• Conservative, pro-life issues have suffered a major defeat that will reverberate throughout the land for years to come

ABA Meddles in Marriage Issue, Members Exit

The American Bar Association House of Delegates has approved a resolution calling on Congress to repeal a section of the Defense of Marriage Act, or DOMA, that denies federal marital benefits and protections to same-gender couples married in states where it’s legal. Mat Staver, dean of the law school at Liberty University, says the American Bar Association (ABA) is intruding on matters that have nothing to do with the general practice of law, pushing a political position that upsets many members. Many of the ABA members actually left the American Bar Association a number of years ago when it began to intrude into the area of abortion. Staver concludes the action by ABA is out of step with most attorneys and certainly the American people.

  • Secular humanism, the religion of the New World (Dis)Order, has become entrenched in our legal and justice system by design. Control of law, finance and media now give the NWO an open door for establishing their religion – a clear violation of the so-called separation of church and state. They can’t have it both ways can they? Yes, by never admitting that secular humanism is a religion.

Schools May Serve as Swine Flu Immunization Centers

Schools across the USA could serve as mass vaccination sites this fall if swine flu makes a strong comeback, officials briefed Thursday in Washington said. Federal officials are preparing to issue updated guidelines Friday on the troublesome new flu bug. Federal officials put “a much stronger emphasis — stronger than I’ve heard in years” — on encouraging school districts and local health departments to open schools as immunization centers, said Amy Garcia, executive director of the National Association of School Nurses. At a swine flu summit in Maryland last month, Education Secretary Arne Duncan said schools “are natural places” to offer flu vaccines. The government said Friday that schools should only close this fall if large numbers of students have swine flu. The new flu is expected to hit schools again this fall. But the Obama administration is hoping to minimize closings and disruptions they cause for families.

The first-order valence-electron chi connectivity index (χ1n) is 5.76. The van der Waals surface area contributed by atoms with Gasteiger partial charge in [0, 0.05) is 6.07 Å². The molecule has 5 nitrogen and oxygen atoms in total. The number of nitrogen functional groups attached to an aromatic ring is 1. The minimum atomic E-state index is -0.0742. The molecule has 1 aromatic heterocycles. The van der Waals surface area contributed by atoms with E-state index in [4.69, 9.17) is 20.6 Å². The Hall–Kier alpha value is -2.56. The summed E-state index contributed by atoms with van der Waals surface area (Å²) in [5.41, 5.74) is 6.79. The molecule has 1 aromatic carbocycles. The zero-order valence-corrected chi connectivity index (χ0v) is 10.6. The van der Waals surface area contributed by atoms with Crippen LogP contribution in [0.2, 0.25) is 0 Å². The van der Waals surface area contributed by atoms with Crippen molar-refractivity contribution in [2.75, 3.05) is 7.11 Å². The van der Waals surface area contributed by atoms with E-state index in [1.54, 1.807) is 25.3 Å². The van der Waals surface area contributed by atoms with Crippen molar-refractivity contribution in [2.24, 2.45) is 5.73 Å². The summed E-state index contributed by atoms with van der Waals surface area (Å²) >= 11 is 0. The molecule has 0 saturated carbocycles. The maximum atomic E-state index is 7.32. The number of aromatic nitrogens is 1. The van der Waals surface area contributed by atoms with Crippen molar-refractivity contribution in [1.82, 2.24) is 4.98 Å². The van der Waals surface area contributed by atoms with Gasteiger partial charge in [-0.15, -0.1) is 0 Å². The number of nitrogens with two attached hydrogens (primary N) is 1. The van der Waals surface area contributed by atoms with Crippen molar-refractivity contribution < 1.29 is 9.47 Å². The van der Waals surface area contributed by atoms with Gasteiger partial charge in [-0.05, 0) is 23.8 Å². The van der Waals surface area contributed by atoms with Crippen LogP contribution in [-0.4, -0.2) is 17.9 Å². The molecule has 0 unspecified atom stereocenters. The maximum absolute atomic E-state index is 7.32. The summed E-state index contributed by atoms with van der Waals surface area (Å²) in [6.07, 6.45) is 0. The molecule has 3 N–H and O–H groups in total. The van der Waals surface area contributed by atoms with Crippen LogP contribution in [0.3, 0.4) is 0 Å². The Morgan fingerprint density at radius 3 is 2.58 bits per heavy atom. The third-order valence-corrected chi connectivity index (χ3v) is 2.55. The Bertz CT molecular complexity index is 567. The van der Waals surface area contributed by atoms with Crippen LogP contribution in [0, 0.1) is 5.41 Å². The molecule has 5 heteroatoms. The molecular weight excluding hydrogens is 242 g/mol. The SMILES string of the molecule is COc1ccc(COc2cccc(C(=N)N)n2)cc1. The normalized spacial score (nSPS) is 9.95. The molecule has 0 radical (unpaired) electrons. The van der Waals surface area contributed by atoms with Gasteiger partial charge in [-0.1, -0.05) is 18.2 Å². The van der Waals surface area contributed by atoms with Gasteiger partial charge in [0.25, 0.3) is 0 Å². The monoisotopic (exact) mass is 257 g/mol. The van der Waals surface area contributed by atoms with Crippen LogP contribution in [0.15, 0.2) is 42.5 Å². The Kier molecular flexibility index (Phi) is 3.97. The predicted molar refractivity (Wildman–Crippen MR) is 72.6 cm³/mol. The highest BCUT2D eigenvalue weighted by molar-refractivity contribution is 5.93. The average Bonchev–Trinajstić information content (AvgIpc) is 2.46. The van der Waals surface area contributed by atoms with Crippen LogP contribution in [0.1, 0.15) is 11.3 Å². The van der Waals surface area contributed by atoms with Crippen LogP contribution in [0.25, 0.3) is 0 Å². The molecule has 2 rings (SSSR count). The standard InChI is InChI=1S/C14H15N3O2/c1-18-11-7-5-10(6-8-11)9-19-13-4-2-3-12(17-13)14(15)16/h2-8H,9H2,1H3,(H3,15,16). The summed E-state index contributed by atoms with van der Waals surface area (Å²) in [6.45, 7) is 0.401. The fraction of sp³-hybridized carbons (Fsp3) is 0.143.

Salmonella Beef Recall Hits 11 States

Beef Packers Inc. in Fresno, Calif. has recalled approximately 826,000 pounds of ground beef products that may be linked to an outbreak of salmonellosis, the Department of Agriculture announced Thursday. The ground beef appears to be contaminated with salmonella Newport. There have been illnesses in 11 states with more than 21 people affected in Colorado. The recalled product was distributed in Arizona, California, Colorado and Utah to retail distribution centers. It was then repackaged into consumer-size packages and sold under different retail brand names. At least 15 of the Colorado cases involved ground beef purchased at Safeway Stores, says Mark Salley, Colorado Department of Public Health and Environment spokesman. At this time, it is not known if the hamburger was distributed to other stores. The ground beef was produced between June 5, 2009 and June 23, 2009 and might have the establishment number “ET. 31913” printed on the case code labels. Consumers can call Beef Packers Inc.’s recall information line at 877-872-3635.

Hacker Attack Takes Down Twitter, Facebook, LiveJournal

Social networks Twitter, Facebook and LiveJournal on Thursday morning were overwhelmed by denial-of-service attacks disrupting access to more than 300 million users. Botnets — thousands of infected home and workplace PCs — flooded the websites with nuisance requests, thus cutting off access to anyone else. Security experts can’t say if the attacks were related. Twitter users around the globe could not Tweet for at least three hours. The attacks may have been related to the ongoing political conflict between Russia and Georgia. They started with hackers using a botnet to send a flurry of spam e-mail messages that contained links to pages on Twitter, Facebook and other sites written by a single pro-Abkhazia activist.

  • Two items of interest here: reports of Tweet withdrawal demonstrate its addictive nature; and the stability of the Internet worldwide being compromised over one political dispute show how easily it can be brought down.

Senate OKs Expansion of Cash-for-Clunkers Program